Liège Waffles

Belgian waffles are universal. You can find them in your local cafe, at the hotel restaurant when travelling, and they are very easy to recreate at home. It’s fair to say that one need not be in Belgium to experience a good Belgian waffle.

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However, if you do happen to make your way to this European destination, this sweet treat is plentiful and come in more variations than you can count on your fingers. Nutella, honey, strawberries, chocolate, bananas, whipped cream…you name it, and it’s on it.

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They are light, crispy, and just melt in your mouth. A small dollop of chantilly cream and some macerated strawberries just take the entire experience to a whole other level. Their simplicity is such that you can easily recreate them at home.

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Chez Vincent

Strolling down the Rue Des Bouchees in Brussels, Belgium for the second time I am certain that I am not going to be tempted by that well-groomed, eloquent, and charming waiter behind me. He will showcase gorgeous seafood displays, and try to lure invite me into his restaurant, but I will hold strong passing by him and the other waiters I encounter on my way to the infamous Chez Vincent.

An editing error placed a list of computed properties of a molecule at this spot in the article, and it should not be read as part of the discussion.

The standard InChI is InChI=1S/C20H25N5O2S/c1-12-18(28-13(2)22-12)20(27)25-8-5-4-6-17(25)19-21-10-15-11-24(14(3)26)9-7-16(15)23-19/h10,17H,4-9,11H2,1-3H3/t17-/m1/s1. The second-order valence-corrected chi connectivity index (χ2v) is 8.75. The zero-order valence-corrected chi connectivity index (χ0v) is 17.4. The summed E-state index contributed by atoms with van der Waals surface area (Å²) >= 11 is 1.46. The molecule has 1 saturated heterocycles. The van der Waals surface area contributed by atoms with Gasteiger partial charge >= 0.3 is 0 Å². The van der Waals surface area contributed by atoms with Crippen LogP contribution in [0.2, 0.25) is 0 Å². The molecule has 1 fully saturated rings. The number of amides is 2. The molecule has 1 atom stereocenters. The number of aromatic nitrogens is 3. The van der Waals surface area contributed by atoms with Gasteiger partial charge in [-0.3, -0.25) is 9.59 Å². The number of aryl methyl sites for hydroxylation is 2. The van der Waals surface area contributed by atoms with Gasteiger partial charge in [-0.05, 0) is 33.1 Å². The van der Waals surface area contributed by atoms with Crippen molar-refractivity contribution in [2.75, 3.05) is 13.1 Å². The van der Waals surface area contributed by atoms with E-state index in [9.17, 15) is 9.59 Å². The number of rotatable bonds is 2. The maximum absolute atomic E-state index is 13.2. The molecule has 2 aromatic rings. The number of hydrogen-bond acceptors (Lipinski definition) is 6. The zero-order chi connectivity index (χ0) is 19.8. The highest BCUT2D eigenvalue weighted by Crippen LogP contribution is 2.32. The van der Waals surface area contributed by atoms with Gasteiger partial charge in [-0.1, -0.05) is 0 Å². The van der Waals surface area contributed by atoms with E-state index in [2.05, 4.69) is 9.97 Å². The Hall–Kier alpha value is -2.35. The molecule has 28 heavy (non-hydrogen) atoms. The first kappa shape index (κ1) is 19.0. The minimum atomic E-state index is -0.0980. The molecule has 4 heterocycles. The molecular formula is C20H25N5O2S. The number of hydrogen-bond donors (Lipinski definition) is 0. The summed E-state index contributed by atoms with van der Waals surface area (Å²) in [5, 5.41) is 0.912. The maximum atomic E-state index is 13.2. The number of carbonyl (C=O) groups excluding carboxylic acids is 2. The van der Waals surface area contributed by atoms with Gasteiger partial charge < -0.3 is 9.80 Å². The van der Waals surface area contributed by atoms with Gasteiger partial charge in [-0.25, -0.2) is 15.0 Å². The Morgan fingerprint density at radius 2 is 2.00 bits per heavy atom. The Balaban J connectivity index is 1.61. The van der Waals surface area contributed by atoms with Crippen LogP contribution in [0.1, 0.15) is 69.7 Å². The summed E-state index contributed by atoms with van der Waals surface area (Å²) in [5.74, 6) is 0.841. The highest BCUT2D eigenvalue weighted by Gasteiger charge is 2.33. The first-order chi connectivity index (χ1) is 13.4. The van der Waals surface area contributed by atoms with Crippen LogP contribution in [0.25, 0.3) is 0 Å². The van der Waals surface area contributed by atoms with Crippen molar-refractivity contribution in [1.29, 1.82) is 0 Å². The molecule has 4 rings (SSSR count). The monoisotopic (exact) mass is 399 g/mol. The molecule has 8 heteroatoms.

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Without faltering I make it to the landmark eatery and do a double take, as the entrance leads you through their kitchen first in order to get to the dining room. Although we did not have reservations, the staff were very polite as they quickly found us a table and seated us promptly. I look around the room and observe that many of the diners were older business men who most typically are good eaters and always enjoy a beer or two, a tell tale sign that the restaurant was a great pick.

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Airline Food